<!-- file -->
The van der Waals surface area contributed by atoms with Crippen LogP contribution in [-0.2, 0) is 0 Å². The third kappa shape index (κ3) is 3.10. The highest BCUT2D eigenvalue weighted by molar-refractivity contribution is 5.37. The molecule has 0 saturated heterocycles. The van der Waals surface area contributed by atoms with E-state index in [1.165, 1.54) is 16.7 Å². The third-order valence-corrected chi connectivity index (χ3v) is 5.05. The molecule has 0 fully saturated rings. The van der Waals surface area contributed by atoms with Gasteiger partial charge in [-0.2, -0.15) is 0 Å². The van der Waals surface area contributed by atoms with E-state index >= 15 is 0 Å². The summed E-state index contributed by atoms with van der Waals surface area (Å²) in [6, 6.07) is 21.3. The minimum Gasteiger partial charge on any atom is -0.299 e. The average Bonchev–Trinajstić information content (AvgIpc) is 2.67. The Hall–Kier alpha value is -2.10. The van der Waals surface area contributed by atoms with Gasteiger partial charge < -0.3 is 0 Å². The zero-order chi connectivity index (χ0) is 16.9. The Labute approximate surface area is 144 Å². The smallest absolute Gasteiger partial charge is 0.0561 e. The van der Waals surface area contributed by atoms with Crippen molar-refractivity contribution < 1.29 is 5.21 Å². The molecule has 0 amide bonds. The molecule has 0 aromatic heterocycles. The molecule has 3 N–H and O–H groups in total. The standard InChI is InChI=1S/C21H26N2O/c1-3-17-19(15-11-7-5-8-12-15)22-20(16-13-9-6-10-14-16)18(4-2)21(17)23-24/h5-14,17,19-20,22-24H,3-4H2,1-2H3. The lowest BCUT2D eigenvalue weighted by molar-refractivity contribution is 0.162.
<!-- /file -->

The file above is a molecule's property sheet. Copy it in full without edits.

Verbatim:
The van der Waals surface area contributed by atoms with Crippen LogP contribution in [-0.2, 0) is 0 Å². The third kappa shape index (κ3) is 3.10. The highest BCUT2D eigenvalue weighted by molar-refractivity contribution is 5.37. The molecule has 0 saturated heterocycles. The van der Waals surface area contributed by atoms with E-state index in [1.165, 1.54) is 16.7 Å². The third-order valence-corrected chi connectivity index (χ3v) is 5.05. The molecule has 0 fully saturated rings. The van der Waals surface area contributed by atoms with Gasteiger partial charge in [-0.2, -0.15) is 0 Å². The van der Waals surface area contributed by atoms with E-state index >= 15 is 0 Å². The summed E-state index contributed by atoms with van der Waals surface area (Å²) in [6, 6.07) is 21.3. The minimum Gasteiger partial charge on any atom is -0.299 e. The average Bonchev–Trinajstić information content (AvgIpc) is 2.67. The Hall–Kier alpha value is -2.10. The van der Waals surface area contributed by atoms with Gasteiger partial charge < -0.3 is 0 Å². The zero-order chi connectivity index (χ0) is 16.9. The Labute approximate surface area is 144 Å². The smallest absolute Gasteiger partial charge is 0.0561 e. The van der Waals surface area contributed by atoms with Crippen molar-refractivity contribution < 1.29 is 5.21 Å². The molecule has 0 amide bonds. The molecule has 0 aromatic heterocycles. The molecule has 3 N–H and O–H groups in total. The standard InChI is InChI=1S/C21H26N2O/c1-3-17-19(15-11-7-5-8-12-15)22-20(16-13-9-6-10-14-16)18(4-2)21(17)23-24/h5-14,17,19-20,22-24H,3-4H2,1-2H3. The lowest BCUT2D eigenvalue weighted by molar-refractivity contribution is 0.162.